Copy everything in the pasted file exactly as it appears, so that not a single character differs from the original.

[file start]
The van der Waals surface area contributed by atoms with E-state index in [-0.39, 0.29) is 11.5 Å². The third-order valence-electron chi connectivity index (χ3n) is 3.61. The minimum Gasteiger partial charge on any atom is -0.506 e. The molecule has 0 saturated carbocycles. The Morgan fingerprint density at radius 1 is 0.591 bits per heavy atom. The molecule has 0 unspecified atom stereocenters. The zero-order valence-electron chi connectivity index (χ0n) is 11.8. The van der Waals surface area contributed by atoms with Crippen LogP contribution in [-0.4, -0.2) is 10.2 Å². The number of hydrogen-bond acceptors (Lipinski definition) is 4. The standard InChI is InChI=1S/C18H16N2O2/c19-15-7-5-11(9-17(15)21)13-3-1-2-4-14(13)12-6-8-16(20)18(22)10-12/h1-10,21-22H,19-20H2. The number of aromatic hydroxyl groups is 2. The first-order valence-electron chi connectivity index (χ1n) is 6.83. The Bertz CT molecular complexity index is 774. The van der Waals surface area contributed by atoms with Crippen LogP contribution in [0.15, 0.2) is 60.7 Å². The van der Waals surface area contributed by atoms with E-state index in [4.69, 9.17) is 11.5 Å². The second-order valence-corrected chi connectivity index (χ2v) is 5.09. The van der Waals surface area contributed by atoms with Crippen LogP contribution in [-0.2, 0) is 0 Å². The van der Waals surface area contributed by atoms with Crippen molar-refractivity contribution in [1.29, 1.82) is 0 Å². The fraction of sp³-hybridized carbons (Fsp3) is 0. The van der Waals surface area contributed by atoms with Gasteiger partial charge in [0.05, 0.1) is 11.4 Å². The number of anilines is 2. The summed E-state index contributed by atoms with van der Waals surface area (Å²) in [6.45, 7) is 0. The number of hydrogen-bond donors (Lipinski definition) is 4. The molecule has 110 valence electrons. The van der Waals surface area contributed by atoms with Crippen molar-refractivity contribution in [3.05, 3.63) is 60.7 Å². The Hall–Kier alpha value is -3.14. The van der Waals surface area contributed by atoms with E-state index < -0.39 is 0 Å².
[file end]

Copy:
The van der Waals surface area contributed by atoms with E-state index in [-0.39, 0.29) is 11.5 Å². The third-order valence-electron chi connectivity index (χ3n) is 3.61. The minimum Gasteiger partial charge on any atom is -0.506 e. The molecule has 0 saturated carbocycles. The Morgan fingerprint density at radius 1 is 0.591 bits per heavy atom. The molecule has 0 unspecified atom stereocenters. The zero-order valence-electron chi connectivity index (χ0n) is 11.8. The van der Waals surface area contributed by atoms with Crippen LogP contribution in [-0.4, -0.2) is 10.2 Å². The number of hydrogen-bond acceptors (Lipinski definition) is 4. The standard InChI is InChI=1S/C18H16N2O2/c19-15-7-5-11(9-17(15)21)13-3-1-2-4-14(13)12-6-8-16(20)18(22)10-12/h1-10,21-22H,19-20H2. The number of aromatic hydroxyl groups is 2. The first-order valence-electron chi connectivity index (χ1n) is 6.83. The Bertz CT molecular complexity index is 774. The van der Waals surface area contributed by atoms with Crippen LogP contribution in [0.15, 0.2) is 60.7 Å². The van der Waals surface area contributed by atoms with E-state index in [4.69, 9.17) is 11.5 Å². The second-order valence-corrected chi connectivity index (χ2v) is 5.09. The van der Waals surface area contributed by atoms with Crippen LogP contribution in [-0.2, 0) is 0 Å². The van der Waals surface area contributed by atoms with Crippen molar-refractivity contribution in [1.29, 1.82) is 0 Å². The fraction of sp³-hybridized carbons (Fsp3) is 0. The van der Waals surface area contributed by atoms with Gasteiger partial charge in [0.05, 0.1) is 11.4 Å². The number of anilines is 2. The summed E-state index contributed by atoms with van der Waals surface area (Å²) in [6.45, 7) is 0. The number of hydrogen-bond donors (Lipinski definition) is 4. The molecule has 110 valence electrons. The van der Waals surface area contributed by atoms with Crippen molar-refractivity contribution in [3.05, 3.63) is 60.7 Å². The Hall–Kier alpha value is -3.14. The van der Waals surface area contributed by atoms with E-state index < -0.39 is 0 Å².